Cardiac primitive cells become committed to a cardiac fate in adult human heart with chronic ischemic disease but fail to acquire mature phenotype: genetic and phenotypic study
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- Nurzynska, D., Di Meglio, F., Romano, V. et al. Basic Res Cardiol (2013) 108: 320. doi:10.1007/s00395-012-0320-2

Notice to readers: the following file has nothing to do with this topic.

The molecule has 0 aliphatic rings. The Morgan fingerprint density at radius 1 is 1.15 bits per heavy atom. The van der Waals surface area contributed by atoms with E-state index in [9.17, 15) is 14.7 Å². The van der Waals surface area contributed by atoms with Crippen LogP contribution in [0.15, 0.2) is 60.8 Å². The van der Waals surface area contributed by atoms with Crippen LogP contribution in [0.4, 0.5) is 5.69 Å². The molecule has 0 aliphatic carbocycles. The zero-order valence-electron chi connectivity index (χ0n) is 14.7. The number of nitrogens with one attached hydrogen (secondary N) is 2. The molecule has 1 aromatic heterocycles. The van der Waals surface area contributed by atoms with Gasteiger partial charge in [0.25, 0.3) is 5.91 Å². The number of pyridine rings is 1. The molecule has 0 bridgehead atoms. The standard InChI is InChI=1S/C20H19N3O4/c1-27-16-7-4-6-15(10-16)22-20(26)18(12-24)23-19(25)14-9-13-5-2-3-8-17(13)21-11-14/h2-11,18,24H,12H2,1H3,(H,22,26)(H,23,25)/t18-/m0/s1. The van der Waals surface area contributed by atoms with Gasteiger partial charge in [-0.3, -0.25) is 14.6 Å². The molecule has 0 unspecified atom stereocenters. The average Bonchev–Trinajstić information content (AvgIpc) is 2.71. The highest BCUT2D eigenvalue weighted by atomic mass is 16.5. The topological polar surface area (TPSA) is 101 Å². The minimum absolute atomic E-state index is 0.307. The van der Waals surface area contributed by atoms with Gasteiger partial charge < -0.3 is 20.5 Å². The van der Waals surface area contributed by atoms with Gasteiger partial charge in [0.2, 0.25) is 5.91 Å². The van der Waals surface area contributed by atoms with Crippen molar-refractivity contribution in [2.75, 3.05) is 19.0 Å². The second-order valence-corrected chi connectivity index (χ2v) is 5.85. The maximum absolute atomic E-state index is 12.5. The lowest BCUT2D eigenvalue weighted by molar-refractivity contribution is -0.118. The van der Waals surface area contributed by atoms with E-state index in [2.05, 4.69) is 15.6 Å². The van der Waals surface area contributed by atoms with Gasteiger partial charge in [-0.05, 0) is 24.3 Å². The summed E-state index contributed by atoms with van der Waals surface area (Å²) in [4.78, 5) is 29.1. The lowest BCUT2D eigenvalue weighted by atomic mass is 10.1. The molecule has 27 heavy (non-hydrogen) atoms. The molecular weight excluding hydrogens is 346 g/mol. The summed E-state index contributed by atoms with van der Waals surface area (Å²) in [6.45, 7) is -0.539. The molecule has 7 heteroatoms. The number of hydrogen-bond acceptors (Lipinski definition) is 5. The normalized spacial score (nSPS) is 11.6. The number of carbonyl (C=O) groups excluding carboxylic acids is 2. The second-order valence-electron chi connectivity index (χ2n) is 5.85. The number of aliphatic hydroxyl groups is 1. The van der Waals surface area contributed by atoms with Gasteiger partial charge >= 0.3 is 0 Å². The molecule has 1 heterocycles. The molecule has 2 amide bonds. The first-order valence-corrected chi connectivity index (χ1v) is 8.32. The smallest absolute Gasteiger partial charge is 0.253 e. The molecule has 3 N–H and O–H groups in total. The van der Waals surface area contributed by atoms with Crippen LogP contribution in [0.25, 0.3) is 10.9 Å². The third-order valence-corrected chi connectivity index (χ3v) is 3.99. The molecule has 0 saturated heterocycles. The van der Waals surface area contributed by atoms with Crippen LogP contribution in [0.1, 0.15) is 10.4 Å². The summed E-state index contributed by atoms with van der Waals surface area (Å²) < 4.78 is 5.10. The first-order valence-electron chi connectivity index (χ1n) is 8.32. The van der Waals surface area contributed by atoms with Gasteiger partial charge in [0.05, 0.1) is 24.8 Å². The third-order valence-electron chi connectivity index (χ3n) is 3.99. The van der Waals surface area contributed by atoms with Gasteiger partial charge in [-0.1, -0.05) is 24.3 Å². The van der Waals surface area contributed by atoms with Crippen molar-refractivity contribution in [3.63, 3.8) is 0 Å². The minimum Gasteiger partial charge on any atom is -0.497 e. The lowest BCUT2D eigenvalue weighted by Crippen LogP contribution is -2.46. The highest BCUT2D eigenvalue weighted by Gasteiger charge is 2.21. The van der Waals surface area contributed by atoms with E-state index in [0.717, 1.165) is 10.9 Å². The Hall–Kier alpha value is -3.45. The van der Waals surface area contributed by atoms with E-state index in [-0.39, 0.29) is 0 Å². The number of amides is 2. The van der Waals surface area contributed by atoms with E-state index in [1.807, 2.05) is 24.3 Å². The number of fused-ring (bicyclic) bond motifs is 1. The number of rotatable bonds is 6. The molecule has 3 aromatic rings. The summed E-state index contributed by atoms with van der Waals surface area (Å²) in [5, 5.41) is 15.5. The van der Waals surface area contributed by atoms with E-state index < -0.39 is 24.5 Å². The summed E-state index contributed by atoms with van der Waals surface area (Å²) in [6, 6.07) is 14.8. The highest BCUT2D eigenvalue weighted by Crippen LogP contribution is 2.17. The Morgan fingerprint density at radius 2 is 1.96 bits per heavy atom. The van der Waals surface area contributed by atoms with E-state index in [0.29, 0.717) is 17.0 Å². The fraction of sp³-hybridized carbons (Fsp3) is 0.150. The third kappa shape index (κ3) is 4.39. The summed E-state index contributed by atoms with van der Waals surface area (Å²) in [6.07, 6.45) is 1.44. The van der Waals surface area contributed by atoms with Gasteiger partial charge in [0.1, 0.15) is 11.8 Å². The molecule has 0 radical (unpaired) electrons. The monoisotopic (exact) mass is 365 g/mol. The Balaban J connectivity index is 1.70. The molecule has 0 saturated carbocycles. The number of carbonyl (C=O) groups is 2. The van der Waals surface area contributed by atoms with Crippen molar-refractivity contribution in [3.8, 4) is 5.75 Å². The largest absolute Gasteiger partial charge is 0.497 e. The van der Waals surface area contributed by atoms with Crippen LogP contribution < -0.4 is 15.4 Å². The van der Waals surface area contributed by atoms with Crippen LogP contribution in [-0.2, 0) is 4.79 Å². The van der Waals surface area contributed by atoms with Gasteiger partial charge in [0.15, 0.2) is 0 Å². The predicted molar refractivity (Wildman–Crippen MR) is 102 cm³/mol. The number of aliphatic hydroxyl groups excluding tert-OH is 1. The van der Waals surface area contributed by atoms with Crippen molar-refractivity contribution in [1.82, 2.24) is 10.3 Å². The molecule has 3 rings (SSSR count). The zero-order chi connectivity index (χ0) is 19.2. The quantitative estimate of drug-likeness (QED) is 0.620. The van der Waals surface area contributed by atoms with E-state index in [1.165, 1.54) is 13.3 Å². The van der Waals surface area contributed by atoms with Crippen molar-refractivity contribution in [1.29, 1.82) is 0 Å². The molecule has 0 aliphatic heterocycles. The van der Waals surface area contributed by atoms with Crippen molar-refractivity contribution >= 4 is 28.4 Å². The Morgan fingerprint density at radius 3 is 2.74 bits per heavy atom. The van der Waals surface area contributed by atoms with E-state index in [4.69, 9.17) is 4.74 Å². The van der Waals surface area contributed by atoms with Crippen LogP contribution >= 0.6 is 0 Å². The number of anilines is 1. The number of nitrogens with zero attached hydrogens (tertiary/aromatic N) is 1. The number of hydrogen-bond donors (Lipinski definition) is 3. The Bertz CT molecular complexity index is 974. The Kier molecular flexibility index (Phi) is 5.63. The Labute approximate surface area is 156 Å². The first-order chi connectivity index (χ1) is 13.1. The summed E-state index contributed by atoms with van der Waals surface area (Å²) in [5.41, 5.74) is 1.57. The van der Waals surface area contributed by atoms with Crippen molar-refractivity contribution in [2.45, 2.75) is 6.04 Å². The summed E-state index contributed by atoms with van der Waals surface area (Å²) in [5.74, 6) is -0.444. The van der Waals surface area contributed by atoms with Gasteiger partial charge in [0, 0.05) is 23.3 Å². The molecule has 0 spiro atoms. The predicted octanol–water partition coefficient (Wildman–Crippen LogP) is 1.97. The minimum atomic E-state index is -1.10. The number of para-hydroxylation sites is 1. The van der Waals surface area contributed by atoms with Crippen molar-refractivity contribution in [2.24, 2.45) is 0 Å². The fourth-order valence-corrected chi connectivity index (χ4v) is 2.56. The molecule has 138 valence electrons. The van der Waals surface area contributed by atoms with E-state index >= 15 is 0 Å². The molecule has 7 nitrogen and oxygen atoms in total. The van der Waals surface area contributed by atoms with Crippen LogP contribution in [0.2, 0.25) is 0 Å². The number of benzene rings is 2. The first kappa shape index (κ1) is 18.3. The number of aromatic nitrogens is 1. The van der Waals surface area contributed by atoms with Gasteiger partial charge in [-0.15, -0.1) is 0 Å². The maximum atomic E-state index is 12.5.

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Adult human heart hosts a population of cardiac primitive CD117-positive cells (CPCs), which are responsible for physiological tissue homeostasis and regeneration. While the bona fide stem cells express telomerase, their progenies are no longer able to preserve telomeric DNA; hence the balance between their proliferation and differentiation has to be tightly controlled in order to prevent cellular senescence and apoptosis of CPCs before their maturation can be accomplished. We have examined at cellular and molecular level the proliferation, apoptosis and commitment of CPCs isolated from normal (CPC-N) and age-matched pathological adult human hearts (CPC-P) with ischemic heart disease. In the CPC-P, genes related to early stages of developmental processes, nervous system development and neurogenesis, skeletal development, bone and cartilage development were downregulated, while those involved in mesenchymal cell differentiation and heart development were upregulated, together with the transcriptional activation of TGFβ/BMP signaling pathway. In the pathological heart, asymmetric division was the prevalent type of cardiac stem cell division. The population of CPC-P consisted mainly of progenitors of cardiac cell lineages and less precursors; these cells proliferated more, but were also more susceptible to apoptosis with respect to CPC-N. These results indicate that CPCs fail to reach terminal differentiation and functional competence in pathological conditions. Adverse effects of underlying pathology, which disrupts cardiac tissue structure and composition, and cellular senescence, resulting from cardiac stem cell activation in telomere dysfunctional environment, can be responsible for such outcome.